Tag Archives: fixes

How to remove ‘SecureBoot isn’t configured correctly’ watermark on Windows 8.1

The ‘SecureBoot isn’t configured correctly’ watermark in question is this:

This guide will remove the watermark by replacing all text with invisible spaces, using a tried and tested method that has been used in earlier Windows versions to remove similar watermarks.

Don’t follow this guide unless you have exhausted all the other options, such as group policy, clearing keys and otherwise fidding with BIOS options. I’m one of the unlucky ones that has a BIOS with UEFI support but no SecureBoot options at all, so this was my only choice.

 

  1. Install Resource Hacker
  2. Install TakeOwnership
  3. Install Process Hacker
  4. Open C:\Windows\Branding\Basebrd\en-GB\basebrd.dll.mui with Resource Hacker (en-US if American)
  5. Go to String Table > 1 > 2057 and replace the contents of strings 12 and 13 with a space, e.g.:
    12,     " "
  6. Click ‘Compile Script’ then File>Save As and save with the same name but to a different folder (e.g. your desktop)
  7. Right click C:\Windows\Branding\Basebrd\en-GB\basebrd.dll.mui, and select Take Ownership, then delete it and copy the one from your desktop into its place
  8. Open C:\Windows\System32\en-GB\shell32.dll.mui with Resource Hacker (en-US if American)
  9. Go to String Table > 2070 > 2057 and do the same process as above with strings 33108, 33115 and 33117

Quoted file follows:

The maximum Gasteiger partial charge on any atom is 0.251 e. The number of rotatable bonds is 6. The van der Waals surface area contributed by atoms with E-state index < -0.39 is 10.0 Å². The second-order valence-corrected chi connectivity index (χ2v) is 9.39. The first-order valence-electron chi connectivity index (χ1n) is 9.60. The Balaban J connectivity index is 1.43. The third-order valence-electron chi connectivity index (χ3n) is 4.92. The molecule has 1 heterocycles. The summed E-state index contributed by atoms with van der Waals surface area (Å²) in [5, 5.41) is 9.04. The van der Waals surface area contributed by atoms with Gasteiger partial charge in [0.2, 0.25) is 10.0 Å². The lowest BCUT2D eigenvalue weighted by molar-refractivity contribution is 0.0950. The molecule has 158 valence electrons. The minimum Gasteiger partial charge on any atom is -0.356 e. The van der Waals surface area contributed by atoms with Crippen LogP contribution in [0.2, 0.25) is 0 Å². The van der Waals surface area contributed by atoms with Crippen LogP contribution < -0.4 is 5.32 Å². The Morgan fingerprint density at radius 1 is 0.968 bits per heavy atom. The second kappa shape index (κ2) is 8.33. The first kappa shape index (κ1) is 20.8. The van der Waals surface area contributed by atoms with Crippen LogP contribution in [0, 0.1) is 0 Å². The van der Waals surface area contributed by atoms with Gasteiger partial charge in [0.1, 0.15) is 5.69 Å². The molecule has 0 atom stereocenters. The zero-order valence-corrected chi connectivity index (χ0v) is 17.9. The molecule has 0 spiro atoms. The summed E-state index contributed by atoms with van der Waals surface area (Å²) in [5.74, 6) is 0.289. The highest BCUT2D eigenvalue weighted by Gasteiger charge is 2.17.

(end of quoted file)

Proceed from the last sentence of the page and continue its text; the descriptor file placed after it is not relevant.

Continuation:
10. Click ‘Compile Script’ then File>Save As and save with the same name but to a different folder (e.g. your desktop)
  11. Open Process Hacker and click the ‘Find Handles or DLLs’ button in the main toolbar
  12. In the search box type ‘shell32.mui.dll’ and click ‘Find’
  13. Order the results by the ‘Type’ column
  14. Select all results of type ‘File’ by shift-clicking, ignoring the ones of  type ‘Mapped File’
  15. Right click and choose ‘close’, accepting any warnings
  16. Close Process Hacker
  17. Right click C:\Windows\System32\en-GB\shell32.dll.mui, and select Take Ownership, then delete it and copy the one from your desktop into its place
  18. Reboot

Fix for Samsung 750 and 950 series monitors 120Hz “Not Optimum Mode”

Use 120.8Hz custom refresh rate. Both Windows and the monitor’s OSD will show 121Hz. Actual 121.0Hz will cause the error without fail, it must be a tiny bit below. I guess there is something weird going on with the tolerances in the monitor – I’ve noticed things like mains current spikes contribute to the problem.

This may apply more to HDMI 1440×1080 or 1280×720 than to DisplayPort 1080p.

My exact settings for 1440x1080x120Hz over HDMI are as follows: